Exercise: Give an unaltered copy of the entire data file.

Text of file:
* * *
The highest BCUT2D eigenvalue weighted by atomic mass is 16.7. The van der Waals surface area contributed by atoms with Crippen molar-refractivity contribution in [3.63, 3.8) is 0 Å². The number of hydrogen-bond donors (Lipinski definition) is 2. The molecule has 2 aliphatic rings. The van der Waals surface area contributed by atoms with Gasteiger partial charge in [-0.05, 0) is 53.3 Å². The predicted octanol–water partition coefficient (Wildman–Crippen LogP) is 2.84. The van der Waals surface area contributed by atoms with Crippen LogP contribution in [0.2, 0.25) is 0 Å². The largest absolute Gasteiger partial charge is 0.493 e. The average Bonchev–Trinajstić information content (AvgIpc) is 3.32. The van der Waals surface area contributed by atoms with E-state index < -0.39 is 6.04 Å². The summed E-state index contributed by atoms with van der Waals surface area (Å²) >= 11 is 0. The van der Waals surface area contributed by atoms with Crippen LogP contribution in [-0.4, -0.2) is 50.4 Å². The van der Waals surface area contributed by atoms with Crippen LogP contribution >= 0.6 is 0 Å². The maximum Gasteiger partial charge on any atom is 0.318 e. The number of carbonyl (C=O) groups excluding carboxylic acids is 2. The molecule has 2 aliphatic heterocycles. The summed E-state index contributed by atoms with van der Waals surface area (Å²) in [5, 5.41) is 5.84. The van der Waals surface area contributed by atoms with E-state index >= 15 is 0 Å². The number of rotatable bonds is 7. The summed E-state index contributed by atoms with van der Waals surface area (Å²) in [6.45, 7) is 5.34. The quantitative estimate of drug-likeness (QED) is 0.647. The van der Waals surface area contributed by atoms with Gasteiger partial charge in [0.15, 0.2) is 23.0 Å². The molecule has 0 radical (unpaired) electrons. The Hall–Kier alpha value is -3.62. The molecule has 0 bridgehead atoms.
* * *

The highest BCUT2D eigenvalue weighted by atomic mass is 16.7. The van der Waals surface area contributed by atoms with Crippen molar-refractivity contribution in [3.63, 3.8) is 0 Å². The number of hydrogen-bond donors (Lipinski definition) is 2. The molecule has 2 aliphatic rings. The van der Waals surface area contributed by atoms with Gasteiger partial charge in [-0.05, 0) is 53.3 Å². The predicted octanol–water partition coefficient (Wildman–Crippen LogP) is 2.84. The van der Waals surface area contributed by atoms with Crippen LogP contribution in [0.2, 0.25) is 0 Å². The largest absolute Gasteiger partial charge is 0.493 e. The average Bonchev–Trinajstić information content (AvgIpc) is 3.32. The van der Waals surface area contributed by atoms with E-state index < -0.39 is 6.04 Å². The summed E-state index contributed by atoms with van der Waals surface area (Å²) >= 11 is 0. The van der Waals surface area contributed by atoms with Crippen LogP contribution in [-0.4, -0.2) is 50.4 Å². The van der Waals surface area contributed by atoms with Crippen LogP contribution >= 0.6 is 0 Å². The maximum Gasteiger partial charge on any atom is 0.318 e. The number of carbonyl (C=O) groups excluding carboxylic acids is 2. The molecule has 2 aliphatic heterocycles. The summed E-state index contributed by atoms with van der Waals surface area (Å²) in [5, 5.41) is 5.84. The van der Waals surface area contributed by atoms with E-state index >= 15 is 0 Å². The number of rotatable bonds is 7. The summed E-state index contributed by atoms with van der Waals surface area (Å²) in [6.45, 7) is 5.34. The quantitative estimate of drug-likeness (QED) is 0.647. The van der Waals surface area contributed by atoms with Gasteiger partial charge in [0.15, 0.2) is 23.0 Å². The molecule has 0 radical (unpaired) electrons. The Hall–Kier alpha value is -3.62. The molecule has 0 bridgehead atoms.